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MOVIE PITCH #17: ‘The Hole in the Forest’ – Pitched by David Lynch

October 1, 2013

 

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Genre: Bizarro psycho-drama

Setting: Unspecified forest/town

Characters: Boy [Unknown], Father [Eric Bana], Mother [Diane Lane], Hypnotist [Kevin Bacon]

Plot:

We fade in on a cottage in the woods. The country is unknown, and it’s night. The camera moves towards the cottage but doesn’t go in. Instead it spends the first twenty minutes of the film looking in through the windows, seeing a family of four…Father, Mother, a son and a daughter…they seem happy at first, and the son hovers near the father and follows him from room to room, but then the mood changes and things become dark. The father turns from smile to rage and hits the mother. The two kids say and do nothing, and the father walks out of the room and out of the cottage.

Then…the father picks up an axe and walks into the darkness of the forest and we follow him, hearing him muttering some horrible things to himself, gripping the axe tight, swinging at random trees and leaves. Finally he gets to a clearing and finds a hole. It’s about the same size as a manhole and he moves closer and stares into it. Then, dropping the axe, he smiles and falls in.

Switch to…an undetermined time later. We’re inside the cottage now and things are bleak. The mother is cleaning the kitchen even though it already looks quite clean, the daughter is staring at a toy rabbit, and the son is talking to a photograph of his father, while at the same time trying to feed it a piece of toast. After a few minutes of this scene, the son stands up and walks out of the cottage, carrying the photograph with him.

Later…he sits by the hole in the forest, throwing twigs down into it and asking the darkness if his father is down there. Suddenly, the hole talks back. It says, ‘I am down here, son. Come to me.’ The son crawls away from the hole in horror, but the voice comes again, and it is undoubtedly his father. ‘Fall, son. Just fall.’ And the son conquers his fear and crawls back towards the hole, and just as he’s about to fall, his mother appears and pulls him back. ‘You’re needed back in the cottage,’ she says, and carries him off.

Next…The mother, daughter and son go into the town and there’s a circus. They walk through it and see dwarves and knifemen and lions and giants, and finally a hypnotist. The son breaks away from his mother and follows the hypnotist into a tent, and then sees the man enter a cabinet. He walks over and opens the cabinet door, but it’s empty. He climbs into the cabinet and closes the door and waits. Nothing happens.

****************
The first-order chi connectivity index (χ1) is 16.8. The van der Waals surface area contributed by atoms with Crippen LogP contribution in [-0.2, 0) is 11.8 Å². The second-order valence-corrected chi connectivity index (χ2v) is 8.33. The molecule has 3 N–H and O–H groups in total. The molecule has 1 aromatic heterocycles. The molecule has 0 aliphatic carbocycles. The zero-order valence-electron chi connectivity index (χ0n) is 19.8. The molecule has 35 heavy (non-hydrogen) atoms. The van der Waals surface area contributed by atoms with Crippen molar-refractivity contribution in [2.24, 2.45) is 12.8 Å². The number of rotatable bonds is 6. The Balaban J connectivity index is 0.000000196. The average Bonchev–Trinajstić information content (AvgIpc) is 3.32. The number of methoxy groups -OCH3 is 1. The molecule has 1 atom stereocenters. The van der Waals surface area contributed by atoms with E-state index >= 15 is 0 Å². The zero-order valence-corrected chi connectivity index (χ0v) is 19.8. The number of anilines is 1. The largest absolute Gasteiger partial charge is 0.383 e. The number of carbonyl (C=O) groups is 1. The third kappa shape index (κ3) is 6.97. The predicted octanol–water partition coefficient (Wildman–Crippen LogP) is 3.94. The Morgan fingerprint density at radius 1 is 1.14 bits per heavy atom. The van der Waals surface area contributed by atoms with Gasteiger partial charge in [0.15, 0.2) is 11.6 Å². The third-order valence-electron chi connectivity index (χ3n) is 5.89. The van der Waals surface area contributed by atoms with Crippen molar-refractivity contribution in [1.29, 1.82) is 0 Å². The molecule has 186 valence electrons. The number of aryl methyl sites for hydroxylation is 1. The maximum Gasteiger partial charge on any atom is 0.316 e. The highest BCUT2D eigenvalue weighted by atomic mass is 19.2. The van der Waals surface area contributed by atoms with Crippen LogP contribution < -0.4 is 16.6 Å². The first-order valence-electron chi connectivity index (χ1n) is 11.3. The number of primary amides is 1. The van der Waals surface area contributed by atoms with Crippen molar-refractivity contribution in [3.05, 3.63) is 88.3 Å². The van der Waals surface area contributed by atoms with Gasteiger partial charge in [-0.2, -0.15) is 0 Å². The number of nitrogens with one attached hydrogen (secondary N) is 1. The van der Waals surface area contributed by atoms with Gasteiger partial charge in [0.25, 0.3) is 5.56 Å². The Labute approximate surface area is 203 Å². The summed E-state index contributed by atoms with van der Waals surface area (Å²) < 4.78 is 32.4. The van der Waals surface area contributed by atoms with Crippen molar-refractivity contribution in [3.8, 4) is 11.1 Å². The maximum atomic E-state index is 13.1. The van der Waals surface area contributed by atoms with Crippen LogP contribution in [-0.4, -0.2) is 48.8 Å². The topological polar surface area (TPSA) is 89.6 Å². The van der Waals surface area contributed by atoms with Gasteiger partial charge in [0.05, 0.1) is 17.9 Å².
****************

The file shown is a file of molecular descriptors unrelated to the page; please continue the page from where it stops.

Later…the cabinet door opens and the boy exits, alone. The hypnotist is sitting at his desk, smiling at him. He hands him a card which reads, ‘Half-hypnotist, half-magician.’ The boy sits down opposite him and starts to tell him about the hole, but the man holds out a finger and stops him. He says he already knows everything. ‘You must take me to the hole,’ he commands.

And then? The boy and the hypnotist stand by the hole and hear the voice again: ‘Fall, just fall.’ And the hypnotist asks the boy if he is afraid, and the boy says no. ‘Very well then.’ They walk forward together and fall into the hole. But then they are standing by the hole again. They look around and it’s the same forest, the same hole. They walk forward and fall into the hole a second time, but the same thing happens. The hole leads back to the hole. The hypnotist asks the boy if he felt the sensation of falling, and the boy says no. The hypnotist picks up a large branch off the ground and throws it into the hole. It disappears. ‘Well, what makes us different from a branch?’ They stand there a while longer until the hypnotist says he must return to his cabinet and think further. The boy asks why, but the hypnotist doesn’t answer. And then he’s gone.

Ending? The boy sits down and throws more twigs into the hole, until his sister’s toy rabbit comes and sits down next to him and tells him they should go and see the cottage. So, the boy takes the toy rabbits hand and they walk back to the cottage, but don’t go inside, and from the windows the boy can see the same scene as at the start of the film, the family of four, including a version of himself, talking and existing. He tries to go inside, but the door won’t open, and he keeps throwing himself at the door until it finally opens and his father walks out, picks up the axe and walks off into the forest. The toy rabbit tells him that ‘this is red then black then red then black and so on’ but the boy doesn’t understand and instead follows his father to the hole where he sees him drop the axe and fall in. The boy runs over and jumps in after him and this time he goes somewhere different…

Where? He’s sitting in a tiny, tiny room with a simple bed and a simple wardrobe, and a drawing of all the circus people on the wall. The boy stands up and touches the picture and asks the characters to come out of the paper. Nothing moves. The door opens and his father enters and tells him to come into the bathroom. The boy follows him out of the room and into a dark corridor, and as they walk the father is loosening and taking off his belt, and when they reach the door to the bathroom, the boy gets scared and starts screaming, but the father has him by the arm and tells him it’s only the bathroom. The boy continues to struggle, screaming ‘red then black then red then black and so on’, before his father drags him inside the bathroom, the door closing behind them.

Back by the hole in the forest, the toy rabbit stands alone on the edge, looking down into the darkness. A single tear runs down its furry face. Then it falls.

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